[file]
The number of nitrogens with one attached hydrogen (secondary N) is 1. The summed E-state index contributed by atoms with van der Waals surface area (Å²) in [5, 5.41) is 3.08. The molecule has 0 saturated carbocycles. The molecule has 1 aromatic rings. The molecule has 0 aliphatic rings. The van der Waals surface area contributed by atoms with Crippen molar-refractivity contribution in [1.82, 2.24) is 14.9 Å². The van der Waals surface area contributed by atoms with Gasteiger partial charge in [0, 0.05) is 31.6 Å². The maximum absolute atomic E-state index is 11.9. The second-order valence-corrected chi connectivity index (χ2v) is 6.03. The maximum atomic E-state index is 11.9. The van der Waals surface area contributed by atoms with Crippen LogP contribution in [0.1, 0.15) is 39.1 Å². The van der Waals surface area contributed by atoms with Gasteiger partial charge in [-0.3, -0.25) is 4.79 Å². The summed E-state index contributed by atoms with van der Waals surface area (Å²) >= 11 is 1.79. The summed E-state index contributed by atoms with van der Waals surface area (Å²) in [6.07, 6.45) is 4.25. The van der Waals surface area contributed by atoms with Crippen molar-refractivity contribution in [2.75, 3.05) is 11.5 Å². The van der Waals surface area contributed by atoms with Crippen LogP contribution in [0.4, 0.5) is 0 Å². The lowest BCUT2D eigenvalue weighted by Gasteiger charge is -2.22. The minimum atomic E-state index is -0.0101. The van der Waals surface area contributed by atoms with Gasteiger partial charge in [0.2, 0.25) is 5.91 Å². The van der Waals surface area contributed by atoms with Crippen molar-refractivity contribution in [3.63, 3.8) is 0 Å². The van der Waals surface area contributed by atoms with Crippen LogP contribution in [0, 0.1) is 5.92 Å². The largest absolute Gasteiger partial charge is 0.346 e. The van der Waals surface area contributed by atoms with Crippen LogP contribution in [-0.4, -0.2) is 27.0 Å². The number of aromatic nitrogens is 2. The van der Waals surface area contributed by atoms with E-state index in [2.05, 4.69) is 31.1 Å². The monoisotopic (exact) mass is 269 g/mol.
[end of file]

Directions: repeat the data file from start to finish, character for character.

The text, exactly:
The number of nitrogens with one attached hydrogen (secondary N) is 1. The summed E-state index contributed by atoms with van der Waals surface area (Å²) in [5, 5.41) is 3.08. The molecule has 0 saturated carbocycles. The molecule has 1 aromatic rings. The molecule has 0 aliphatic rings. The van der Waals surface area contributed by atoms with Crippen molar-refractivity contribution in [1.82, 2.24) is 14.9 Å². The van der Waals surface area contributed by atoms with Gasteiger partial charge in [0, 0.05) is 31.6 Å². The maximum absolute atomic E-state index is 11.9. The second-order valence-corrected chi connectivity index (χ2v) is 6.03. The maximum atomic E-state index is 11.9. The van der Waals surface area contributed by atoms with Crippen LogP contribution in [0.1, 0.15) is 39.1 Å². The van der Waals surface area contributed by atoms with Gasteiger partial charge in [-0.3, -0.25) is 4.79 Å². The summed E-state index contributed by atoms with van der Waals surface area (Å²) >= 11 is 1.79. The summed E-state index contributed by atoms with van der Waals surface area (Å²) in [6.07, 6.45) is 4.25. The van der Waals surface area contributed by atoms with Crippen molar-refractivity contribution in [2.75, 3.05) is 11.5 Å². The van der Waals surface area contributed by atoms with Crippen LogP contribution in [0.4, 0.5) is 0 Å². The lowest BCUT2D eigenvalue weighted by Gasteiger charge is -2.22. The minimum atomic E-state index is -0.0101. The van der Waals surface area contributed by atoms with Gasteiger partial charge in [0.2, 0.25) is 5.91 Å². The van der Waals surface area contributed by atoms with Crippen molar-refractivity contribution in [3.63, 3.8) is 0 Å². The van der Waals surface area contributed by atoms with Crippen LogP contribution in [0, 0.1) is 5.92 Å². The largest absolute Gasteiger partial charge is 0.346 e. The van der Waals surface area contributed by atoms with Crippen LogP contribution in [-0.4, -0.2) is 27.0 Å². The number of aromatic nitrogens is 2. The van der Waals surface area contributed by atoms with E-state index in [2.05, 4.69) is 31.1 Å². The monoisotopic (exact) mass is 269 g/mol.